Qualcomm’s business practices took us out of the modem chip market, Intel

Qualcomm’s business practices took us out of the modem chip market, Intel

In the whirlwind of events between Qualcomm, Apple, and Intel that date back to 2017, the three tech giants have now seemed to hit a crossroads again. Intel has accused Qualcomm of driving it out of the modem-chip business that it had invested “billions” in. Intel has filed a brief in support of FTC’s allegations made earlier this year that denounced Qualcomm’s licensing arrangement as having choked out other potential competitors for its IP around CDMA and LTE technologies.

This move does not come as a surprise considering Apple’s announcement of buying most of Intel’s business after Qualcomm and Apple settled their long-standing dispute in July. It was when Apple paid the one-time sum and closed a six-year license agreement deal to use Qualcomm’s chipsets in its products then onwards.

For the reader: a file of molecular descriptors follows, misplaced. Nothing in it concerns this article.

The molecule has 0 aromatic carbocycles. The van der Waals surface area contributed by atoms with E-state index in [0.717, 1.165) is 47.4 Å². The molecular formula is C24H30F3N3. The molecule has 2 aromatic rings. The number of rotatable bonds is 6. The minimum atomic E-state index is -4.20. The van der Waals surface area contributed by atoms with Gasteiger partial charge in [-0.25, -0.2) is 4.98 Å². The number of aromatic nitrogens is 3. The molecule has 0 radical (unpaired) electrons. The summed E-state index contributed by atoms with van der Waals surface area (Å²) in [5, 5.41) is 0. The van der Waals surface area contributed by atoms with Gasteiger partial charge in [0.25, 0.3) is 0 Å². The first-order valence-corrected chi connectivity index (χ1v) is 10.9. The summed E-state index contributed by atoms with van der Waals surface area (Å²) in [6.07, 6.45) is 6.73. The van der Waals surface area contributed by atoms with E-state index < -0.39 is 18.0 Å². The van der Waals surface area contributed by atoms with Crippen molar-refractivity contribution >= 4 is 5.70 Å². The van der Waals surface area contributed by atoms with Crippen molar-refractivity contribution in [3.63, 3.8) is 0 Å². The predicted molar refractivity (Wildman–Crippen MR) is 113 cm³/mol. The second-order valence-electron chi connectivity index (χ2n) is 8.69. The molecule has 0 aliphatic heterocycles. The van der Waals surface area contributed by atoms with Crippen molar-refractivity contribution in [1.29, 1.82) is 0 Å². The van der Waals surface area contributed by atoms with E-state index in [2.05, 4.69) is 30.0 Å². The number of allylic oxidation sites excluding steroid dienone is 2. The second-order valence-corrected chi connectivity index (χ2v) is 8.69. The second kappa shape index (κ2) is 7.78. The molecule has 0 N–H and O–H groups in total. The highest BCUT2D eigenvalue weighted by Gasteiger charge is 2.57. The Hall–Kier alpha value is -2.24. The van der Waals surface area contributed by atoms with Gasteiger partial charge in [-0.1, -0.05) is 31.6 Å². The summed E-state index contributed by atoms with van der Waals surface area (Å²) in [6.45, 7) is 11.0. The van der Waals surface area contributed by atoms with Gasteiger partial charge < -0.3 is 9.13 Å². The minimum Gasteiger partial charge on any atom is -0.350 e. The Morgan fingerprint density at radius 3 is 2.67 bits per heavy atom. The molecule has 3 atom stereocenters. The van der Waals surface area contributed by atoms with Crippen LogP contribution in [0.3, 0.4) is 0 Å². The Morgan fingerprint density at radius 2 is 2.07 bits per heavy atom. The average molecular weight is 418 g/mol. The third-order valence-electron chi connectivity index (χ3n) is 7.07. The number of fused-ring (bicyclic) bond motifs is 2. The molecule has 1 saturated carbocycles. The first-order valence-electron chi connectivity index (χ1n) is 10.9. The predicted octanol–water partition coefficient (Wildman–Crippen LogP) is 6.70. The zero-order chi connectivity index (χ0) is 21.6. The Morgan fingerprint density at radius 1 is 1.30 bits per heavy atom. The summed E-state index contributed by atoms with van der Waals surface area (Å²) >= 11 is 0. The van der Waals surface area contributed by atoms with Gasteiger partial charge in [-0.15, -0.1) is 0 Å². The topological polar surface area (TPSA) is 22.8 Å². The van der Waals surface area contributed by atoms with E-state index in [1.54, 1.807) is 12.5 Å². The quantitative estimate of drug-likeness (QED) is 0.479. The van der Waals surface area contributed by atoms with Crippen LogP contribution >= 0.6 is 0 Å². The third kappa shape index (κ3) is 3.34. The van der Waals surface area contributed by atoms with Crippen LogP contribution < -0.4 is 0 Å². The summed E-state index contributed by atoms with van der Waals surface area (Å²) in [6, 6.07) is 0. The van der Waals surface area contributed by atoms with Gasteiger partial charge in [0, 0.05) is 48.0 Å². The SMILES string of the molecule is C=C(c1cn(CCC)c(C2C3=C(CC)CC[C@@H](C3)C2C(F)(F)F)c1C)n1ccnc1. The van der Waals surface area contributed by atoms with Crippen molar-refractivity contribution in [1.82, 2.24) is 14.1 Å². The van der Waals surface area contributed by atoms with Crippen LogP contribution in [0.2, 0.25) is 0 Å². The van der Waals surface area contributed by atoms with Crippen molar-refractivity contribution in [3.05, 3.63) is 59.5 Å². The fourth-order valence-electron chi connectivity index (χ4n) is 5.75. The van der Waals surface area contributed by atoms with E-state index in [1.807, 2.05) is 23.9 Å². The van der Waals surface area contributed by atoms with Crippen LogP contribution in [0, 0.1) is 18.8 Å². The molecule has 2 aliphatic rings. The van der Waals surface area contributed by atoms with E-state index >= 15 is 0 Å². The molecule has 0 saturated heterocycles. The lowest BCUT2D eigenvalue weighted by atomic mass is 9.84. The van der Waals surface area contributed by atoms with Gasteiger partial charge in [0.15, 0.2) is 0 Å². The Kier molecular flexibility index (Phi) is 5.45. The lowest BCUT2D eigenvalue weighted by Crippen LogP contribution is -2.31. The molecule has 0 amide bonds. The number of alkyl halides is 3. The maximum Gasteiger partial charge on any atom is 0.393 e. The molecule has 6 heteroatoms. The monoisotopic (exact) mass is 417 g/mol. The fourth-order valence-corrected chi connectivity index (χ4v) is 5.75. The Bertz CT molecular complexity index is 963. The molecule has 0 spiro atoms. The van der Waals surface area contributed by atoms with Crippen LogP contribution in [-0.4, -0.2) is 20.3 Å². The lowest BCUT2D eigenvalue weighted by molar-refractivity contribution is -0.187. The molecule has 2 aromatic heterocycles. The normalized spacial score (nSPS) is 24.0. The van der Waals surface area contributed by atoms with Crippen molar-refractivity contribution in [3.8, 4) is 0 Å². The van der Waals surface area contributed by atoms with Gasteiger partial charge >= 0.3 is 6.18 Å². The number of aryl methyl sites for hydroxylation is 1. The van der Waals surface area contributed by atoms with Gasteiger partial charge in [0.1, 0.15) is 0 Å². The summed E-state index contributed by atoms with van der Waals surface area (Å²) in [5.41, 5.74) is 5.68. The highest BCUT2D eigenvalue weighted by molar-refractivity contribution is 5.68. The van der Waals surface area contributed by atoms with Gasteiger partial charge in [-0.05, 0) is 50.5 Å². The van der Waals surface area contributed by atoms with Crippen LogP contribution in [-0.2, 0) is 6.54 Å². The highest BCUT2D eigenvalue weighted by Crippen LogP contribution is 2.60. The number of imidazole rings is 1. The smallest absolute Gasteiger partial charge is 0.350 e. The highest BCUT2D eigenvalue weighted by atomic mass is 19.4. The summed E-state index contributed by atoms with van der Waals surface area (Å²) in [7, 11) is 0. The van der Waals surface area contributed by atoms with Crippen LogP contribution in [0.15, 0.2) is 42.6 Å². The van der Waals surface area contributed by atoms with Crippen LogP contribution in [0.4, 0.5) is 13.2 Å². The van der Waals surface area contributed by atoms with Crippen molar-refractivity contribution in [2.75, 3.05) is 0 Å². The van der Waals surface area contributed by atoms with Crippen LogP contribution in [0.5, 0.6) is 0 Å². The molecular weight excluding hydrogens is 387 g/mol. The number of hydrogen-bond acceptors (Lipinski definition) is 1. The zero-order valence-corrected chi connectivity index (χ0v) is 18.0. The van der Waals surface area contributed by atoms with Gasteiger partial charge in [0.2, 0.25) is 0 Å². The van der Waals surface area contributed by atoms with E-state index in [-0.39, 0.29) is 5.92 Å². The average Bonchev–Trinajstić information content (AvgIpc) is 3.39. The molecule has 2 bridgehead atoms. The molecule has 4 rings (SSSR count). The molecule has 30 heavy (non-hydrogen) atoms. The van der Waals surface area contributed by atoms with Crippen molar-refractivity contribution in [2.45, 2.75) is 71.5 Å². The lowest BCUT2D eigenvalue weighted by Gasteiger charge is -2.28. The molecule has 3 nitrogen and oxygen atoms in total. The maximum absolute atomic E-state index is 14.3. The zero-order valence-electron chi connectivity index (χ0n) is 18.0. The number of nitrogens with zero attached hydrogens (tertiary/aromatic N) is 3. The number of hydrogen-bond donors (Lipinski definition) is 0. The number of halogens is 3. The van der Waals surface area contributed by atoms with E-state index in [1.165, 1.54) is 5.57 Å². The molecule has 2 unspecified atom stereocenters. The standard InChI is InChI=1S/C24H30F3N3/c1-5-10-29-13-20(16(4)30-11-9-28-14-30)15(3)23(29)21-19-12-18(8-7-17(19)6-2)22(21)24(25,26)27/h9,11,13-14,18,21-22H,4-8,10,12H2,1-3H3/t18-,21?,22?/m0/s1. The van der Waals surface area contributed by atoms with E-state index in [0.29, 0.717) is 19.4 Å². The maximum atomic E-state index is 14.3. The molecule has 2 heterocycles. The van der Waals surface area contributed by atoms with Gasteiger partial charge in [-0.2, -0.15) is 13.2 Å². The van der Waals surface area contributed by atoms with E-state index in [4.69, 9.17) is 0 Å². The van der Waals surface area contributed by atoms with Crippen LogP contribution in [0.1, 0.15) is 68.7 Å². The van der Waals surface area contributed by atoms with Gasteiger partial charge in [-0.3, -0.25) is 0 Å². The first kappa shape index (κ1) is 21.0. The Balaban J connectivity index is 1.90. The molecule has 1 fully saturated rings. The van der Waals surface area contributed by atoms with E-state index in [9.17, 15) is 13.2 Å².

Qualcomm being an industry leader in wireless communication chips is a direct competitor for Intel. However, it is actually Apple that has been deciding the rules of the game. Apple had been using Intel modems in recent iPhones which decided to exit the modem business right after this partnership.

At the same time, Apple announced that it will be buying most of Intel’s smartphone business, again hoping to surpass Qualcomm by developing its own communication chips in the future.

Steven R. Rodgers, executive vice president and general counsel of Intel Corporation says, “Intel suffered the brunt of Qualcomm’s anticompetitive behavior, was denied opportunities in the modem market, was prevented from making sales to customers and was forced to sell at prices artificially skewed by Qualcomm.” It is clear that neither is Intel ready to accept its defeat to Qualcomm nor is it satisfied with the supposed $1 billion Apple deal that seems to have failed to cover its losses.

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